Tanning beds and the sun both emit potentially harmful UV rays that can cause severe sunburn or skin cancer. Self-tanning creams, while a safer bet, still contain harsh chemicals like dihydroxyacetone (DHA). So what options do you have if you’re begging to be bronze but don’t want to put yourself at risk? Take some precautions to minimize tanning risks. If you want to be completely safe, you might have to accept your pale skin.
Apply sunscreen 20 minutes before going into the sun or a tanning bed. Invest in a high quality sunscreen with a high SPF rating and always re-apply sunscreen after coming out of the water, even if your sunscreen claims to be water resistant.
Tan in short sessions of 15 to 20 minutes maximum. This way, UV rays won’t be able to deeply penetrate your skin.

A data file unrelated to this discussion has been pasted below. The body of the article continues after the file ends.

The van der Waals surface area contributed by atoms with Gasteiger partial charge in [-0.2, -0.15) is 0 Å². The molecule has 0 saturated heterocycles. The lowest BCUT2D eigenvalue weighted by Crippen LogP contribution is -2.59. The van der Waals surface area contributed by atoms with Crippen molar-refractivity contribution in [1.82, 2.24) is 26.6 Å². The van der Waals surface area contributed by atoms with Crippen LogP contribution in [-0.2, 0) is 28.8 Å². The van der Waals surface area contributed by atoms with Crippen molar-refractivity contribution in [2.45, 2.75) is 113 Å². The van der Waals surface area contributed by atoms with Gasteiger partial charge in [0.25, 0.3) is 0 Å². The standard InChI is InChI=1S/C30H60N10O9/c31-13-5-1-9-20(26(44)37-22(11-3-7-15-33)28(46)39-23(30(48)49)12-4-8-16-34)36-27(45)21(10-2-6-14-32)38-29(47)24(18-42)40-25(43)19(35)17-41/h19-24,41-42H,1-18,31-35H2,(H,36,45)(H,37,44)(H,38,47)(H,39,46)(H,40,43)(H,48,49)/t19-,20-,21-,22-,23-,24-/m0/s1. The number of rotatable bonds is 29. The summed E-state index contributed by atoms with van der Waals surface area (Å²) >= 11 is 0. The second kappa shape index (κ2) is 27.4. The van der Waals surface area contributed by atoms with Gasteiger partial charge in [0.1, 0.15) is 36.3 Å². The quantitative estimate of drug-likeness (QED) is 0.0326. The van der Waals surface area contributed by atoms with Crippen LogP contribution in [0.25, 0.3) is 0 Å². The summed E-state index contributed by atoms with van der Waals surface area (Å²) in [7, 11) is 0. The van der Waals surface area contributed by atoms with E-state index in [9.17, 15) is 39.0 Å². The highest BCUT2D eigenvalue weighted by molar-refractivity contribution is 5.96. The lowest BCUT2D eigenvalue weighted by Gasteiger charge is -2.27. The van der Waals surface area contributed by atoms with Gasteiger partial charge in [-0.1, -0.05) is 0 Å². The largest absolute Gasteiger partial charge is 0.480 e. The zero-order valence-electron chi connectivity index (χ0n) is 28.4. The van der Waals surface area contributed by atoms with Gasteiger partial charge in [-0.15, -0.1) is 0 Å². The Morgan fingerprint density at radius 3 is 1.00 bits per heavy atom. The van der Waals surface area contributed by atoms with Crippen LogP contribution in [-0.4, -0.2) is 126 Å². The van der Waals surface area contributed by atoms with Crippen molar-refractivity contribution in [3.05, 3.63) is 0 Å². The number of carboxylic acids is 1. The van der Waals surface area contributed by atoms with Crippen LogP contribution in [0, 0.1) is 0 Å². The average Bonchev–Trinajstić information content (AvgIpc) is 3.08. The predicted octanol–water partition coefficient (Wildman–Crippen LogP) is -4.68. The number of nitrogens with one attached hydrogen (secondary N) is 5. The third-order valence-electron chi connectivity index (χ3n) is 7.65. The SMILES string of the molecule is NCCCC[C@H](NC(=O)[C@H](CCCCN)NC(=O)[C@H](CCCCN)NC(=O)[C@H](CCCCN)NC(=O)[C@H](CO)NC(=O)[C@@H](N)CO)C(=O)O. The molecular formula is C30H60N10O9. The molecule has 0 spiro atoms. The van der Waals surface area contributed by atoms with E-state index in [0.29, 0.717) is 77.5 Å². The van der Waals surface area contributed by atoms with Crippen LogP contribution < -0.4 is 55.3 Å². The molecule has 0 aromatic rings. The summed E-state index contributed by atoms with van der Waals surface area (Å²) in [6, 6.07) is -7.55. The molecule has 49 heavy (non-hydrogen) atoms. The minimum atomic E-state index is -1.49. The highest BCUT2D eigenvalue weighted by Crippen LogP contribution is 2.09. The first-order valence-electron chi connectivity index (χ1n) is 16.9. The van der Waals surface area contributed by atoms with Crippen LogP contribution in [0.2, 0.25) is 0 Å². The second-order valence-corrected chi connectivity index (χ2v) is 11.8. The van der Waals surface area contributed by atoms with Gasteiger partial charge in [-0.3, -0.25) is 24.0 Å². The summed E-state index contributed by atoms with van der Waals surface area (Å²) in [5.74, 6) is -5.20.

Get a spray tan from a salon or use a self-tanner. Spray tans work in the same way as a self-tanner but are evenly applied by a salon professional and last for several days. (Don’t inhale tanning sprays.)
Apply moisturizing lotion after tanning.
Avoid tanning pills. Many of these pills contain a pigment that isn’t approved by the Food and Drug Administration and has been linked to eye injuries, vision problems, and skin and liver problems.
- Overexposure to harmful UV rays causes skin cancer and leads to unsightly skin conditions and wrinkles.
- Don’t wear makeup, deodorant, lotion or perfume to a tanning appointment. These products can make you more prone to burning or cause your skin to turn green.